The 8967 women who did not report chronic LBP in HUNT2 were included in the 11-year follow-up (Fig. 1). Information about residence status was collected from national registries and linked by the unique personal identification numbers being used in Norway. During follow-up 451 women died, and 223 left the county. A total of 2286 women who lived in the county at the time of HUNT3 did not participate in HUNT3 or did not supply information on chronic LBP. Thus, 6007 women were included in the analysis of risk of chronic LBP after follow-up, representing 72% of the women remaining in the county and 67% of the original cohort.

Use of OC

The target population in HUNT2 comprised 37,503 women in the age interval 20–69 years. Of these, a total of 28,520 women attended the HUNT2 survey (Fig. 2). Information on chronic LBP and use of OC in HUNT2 was collected from 23,593 women, corresponding to a participation rate of 63%. This data set formed the basis of the cross-sectional study of associations with use of OC.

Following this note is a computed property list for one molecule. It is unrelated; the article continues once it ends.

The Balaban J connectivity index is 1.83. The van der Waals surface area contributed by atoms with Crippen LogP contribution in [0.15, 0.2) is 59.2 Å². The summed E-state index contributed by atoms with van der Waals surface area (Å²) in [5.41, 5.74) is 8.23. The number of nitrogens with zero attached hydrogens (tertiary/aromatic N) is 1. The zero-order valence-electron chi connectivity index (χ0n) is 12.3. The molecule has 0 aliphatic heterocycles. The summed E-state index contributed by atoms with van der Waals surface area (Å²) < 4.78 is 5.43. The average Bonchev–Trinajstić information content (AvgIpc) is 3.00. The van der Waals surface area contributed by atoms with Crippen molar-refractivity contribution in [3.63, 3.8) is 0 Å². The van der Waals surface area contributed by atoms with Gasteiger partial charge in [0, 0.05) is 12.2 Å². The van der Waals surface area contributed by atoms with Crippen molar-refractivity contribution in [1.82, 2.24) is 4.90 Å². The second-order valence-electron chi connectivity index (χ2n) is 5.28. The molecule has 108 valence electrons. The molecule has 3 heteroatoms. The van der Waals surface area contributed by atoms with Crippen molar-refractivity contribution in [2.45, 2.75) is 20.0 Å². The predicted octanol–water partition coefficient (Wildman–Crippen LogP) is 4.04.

Fig. 2
figure 2

Flow chart for the cross-sectional and cohort studies of associations between OC and LBP. HUNT, Trøndelag Health Study; LBP, low back pain; OC, oral contraceptives

The subset of 17,508 women who did not report chronic LBP in HUNT2 were included in the cohort study (Fig. 2). During the period of follow-up, 569 women died and 1085 left the county. A total of 5268 women did not participate or did not supply information on chronic LBP. Altogether 10,586 women were available for analysis of risk of chronic LBP after follow-up, representing 67% of the remaining women resident in the county and 60% of the original cohort.